British Test Pilot On Vertical Takeoff F-35: "A Joy To Fly"
After years of skeptical media coverage, the turbulence surrounding the Pentagon's F-35 fighter program seems to be dissipating. That's happening partly because the Obama Administration restructured an overly-aggressive development plan and partly because prime contractor Lockheed Martin fixed various issues with the plane. But another reason officials like Joint Chiefs Chairman Martin Dempsey are finding nice things to say about F-35 lately is that the fighter is exhibiting outstanding performance in flight tests.
The latest good news for F-35 came on May 4 from London's Daily Telegraph, which sent its defense correspondent to witness testing of the vertical-takeoff version being bought by the Royal Air Force, the Royal Navy and the U.S. Marine Corps. Britain has a special stake in the F-35B, as it is designated, because its vertical agility is made possible by a Rolls Royce lift-fan in the middle of the fuselage. The country retired its Harrier jumpjets amidst much controversy in 2010, and its plans to build a new class of aircraft carriers hinge on the success of Harrier's F-35 successor.
So far, the British pilots flying the plane at the U.S. Navy's Patuxent test facility in Maryland seem very pleased. One of them, a veteran of Harrier missions in Iraq and Bosnia, described F-35 as "light years ahead of Harrier in terms of what it can do." The Telegraph's account of the plane's performance described how it approached the landing area at 150 miles per hour, and then "hung motionless in the sky for a full minute at around 100 feet before making a gentle landing on the tarmac."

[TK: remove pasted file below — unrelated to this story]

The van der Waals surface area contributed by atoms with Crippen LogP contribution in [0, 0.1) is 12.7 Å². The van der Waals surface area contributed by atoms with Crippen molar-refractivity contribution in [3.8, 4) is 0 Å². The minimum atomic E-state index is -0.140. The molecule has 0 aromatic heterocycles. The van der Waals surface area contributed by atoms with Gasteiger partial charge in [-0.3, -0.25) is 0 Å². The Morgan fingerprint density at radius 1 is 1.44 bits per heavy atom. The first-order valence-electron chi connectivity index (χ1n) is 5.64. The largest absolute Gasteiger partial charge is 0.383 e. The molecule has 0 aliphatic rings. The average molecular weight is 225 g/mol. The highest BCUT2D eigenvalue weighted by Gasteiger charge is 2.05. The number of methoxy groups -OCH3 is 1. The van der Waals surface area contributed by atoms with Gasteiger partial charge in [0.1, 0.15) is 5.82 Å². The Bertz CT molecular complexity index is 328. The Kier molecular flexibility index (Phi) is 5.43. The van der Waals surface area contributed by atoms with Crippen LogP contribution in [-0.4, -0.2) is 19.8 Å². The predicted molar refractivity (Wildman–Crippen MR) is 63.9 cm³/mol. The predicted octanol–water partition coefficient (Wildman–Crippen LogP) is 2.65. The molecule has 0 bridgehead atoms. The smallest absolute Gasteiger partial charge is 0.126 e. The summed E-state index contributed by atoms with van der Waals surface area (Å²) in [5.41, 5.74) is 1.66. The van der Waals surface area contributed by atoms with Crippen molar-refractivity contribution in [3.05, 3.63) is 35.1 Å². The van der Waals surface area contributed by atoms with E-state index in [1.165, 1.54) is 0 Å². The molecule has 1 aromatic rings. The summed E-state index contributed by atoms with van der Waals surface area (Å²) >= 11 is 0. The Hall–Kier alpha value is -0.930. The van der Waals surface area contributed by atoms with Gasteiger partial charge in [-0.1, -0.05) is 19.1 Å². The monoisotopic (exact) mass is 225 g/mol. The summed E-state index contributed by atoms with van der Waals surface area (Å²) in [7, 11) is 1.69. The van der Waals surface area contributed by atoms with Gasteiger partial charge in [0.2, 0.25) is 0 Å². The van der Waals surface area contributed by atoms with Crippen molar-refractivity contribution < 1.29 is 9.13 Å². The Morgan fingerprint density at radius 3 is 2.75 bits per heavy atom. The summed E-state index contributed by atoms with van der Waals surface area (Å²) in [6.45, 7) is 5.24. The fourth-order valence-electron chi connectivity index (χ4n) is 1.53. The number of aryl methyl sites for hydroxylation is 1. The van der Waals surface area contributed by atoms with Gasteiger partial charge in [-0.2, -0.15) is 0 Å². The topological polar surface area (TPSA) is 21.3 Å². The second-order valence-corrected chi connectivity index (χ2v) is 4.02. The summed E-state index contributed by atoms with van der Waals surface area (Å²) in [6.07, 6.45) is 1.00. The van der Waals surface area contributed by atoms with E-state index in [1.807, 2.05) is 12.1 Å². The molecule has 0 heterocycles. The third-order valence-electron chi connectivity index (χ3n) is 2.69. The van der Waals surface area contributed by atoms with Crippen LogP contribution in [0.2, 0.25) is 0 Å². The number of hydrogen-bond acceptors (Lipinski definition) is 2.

It is precisely this feature that has made the Marine Corps such a strong supporter of the plane. Marines like the situational awareness, survivability and versatility of F-35B, but what they love is that it can land pretty much anywhere. With F-35B, U.S. and British warfighters don't need a runway to deliver cutting-edge air power into the middle of a war zone. And judging from the comments of the British test pilots, the fighter will be able to do a lot of other things once it is there. The test pilot interviewed in the Telegraph story called the plane "a phenomenal flying machine," saying that everything that was wrong with Harrier has been corrected in the F-35 design.
Some people in Washington still have doubts about F-35. But there don't appear to be any doubters among the pilots who have actually flown the plane. They seem to share Senator John McCain's view that F-35 could end up being the greatest combat aircraft in history. And prime contractor Lockheed Martin says that six years from now, the Air Force version of the plane will be selling for only slightly more than what a legacy F-16 fighter costs today -- which probably means tens of billions of dollars in exports as the plane is sold to overseas allies, and tens of thousands of jobs.